Former foster refuses to return dog to Rescue.Q:
One of our volunteers is fostering one of our Rescue's dogs. She has failed to respond to the 20 approved applicants interested in this dog. She finally responded to us that she is no longer interested in working with our Rescue organization. We asked her if she will chose an adopter from the many applicants, or adopt this dog herself and she will not respond. We have been covering all this dog's medical bills, and the dog has been listed on Petfinder under our name for months. As a registered charity devoted to saving dogs, we prefer not to spend money on lawyers. What are our options? This is NYS - will the police help? It's essentially theft, is it not?A:
The police will typically not get involved in pet fostering and pet custody disputes. New York's animal stealing law (section 366 of the Agriculture and Markets Law) covers situations such as enticing or seizing animals out of their homes or enclosures or from a person. When the police will not intervene, people can commence a civil action for the return of an animal they believe is being wrongfully withheld. Although it is preferable to have attorney representation in these cases, it is not required. Court clerks are sometimes very helpful. Of course, in order to prove that a person is wrongfully withholding an animal, a written agreement specifying the rights and obligations of the parties would be useful. Often when there is only a verbal agreement, the disputing parties have different versions of the agreement.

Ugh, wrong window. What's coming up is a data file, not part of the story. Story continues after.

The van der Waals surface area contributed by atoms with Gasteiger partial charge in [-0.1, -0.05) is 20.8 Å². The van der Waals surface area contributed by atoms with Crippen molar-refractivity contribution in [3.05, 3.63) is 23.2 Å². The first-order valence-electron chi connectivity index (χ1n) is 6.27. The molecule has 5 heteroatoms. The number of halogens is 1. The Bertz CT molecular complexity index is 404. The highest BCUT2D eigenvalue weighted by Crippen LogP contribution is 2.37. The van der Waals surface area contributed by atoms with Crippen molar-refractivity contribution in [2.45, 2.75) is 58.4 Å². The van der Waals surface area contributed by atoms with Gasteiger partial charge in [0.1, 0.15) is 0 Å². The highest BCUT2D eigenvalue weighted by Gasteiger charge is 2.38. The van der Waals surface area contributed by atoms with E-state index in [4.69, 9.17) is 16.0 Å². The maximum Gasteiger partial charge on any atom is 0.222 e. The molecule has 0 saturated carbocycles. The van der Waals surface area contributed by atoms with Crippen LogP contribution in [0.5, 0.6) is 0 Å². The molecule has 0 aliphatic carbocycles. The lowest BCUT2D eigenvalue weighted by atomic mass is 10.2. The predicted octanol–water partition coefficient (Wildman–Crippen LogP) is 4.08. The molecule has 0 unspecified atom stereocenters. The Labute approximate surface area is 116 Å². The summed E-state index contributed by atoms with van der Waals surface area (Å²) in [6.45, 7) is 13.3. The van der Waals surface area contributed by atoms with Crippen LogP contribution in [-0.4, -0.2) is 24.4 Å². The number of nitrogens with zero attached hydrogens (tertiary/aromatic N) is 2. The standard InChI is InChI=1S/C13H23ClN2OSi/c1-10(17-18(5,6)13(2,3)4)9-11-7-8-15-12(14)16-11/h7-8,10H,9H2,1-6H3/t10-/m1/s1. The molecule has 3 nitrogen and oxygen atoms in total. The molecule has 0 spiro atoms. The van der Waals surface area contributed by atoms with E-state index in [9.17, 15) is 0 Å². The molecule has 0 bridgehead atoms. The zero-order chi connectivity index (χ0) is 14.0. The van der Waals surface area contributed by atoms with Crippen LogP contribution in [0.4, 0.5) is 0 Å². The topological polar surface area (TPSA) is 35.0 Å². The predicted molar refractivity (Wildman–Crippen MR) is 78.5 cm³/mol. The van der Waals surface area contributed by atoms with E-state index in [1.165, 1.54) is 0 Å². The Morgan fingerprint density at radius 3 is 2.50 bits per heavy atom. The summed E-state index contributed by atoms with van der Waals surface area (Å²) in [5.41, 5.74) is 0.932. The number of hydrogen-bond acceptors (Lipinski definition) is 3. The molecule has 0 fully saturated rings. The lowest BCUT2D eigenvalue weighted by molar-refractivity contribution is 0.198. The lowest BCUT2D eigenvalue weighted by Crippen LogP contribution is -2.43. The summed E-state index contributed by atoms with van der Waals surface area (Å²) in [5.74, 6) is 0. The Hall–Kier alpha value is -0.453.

Submitted by Anonymous
Answered by Elinor Molbegott
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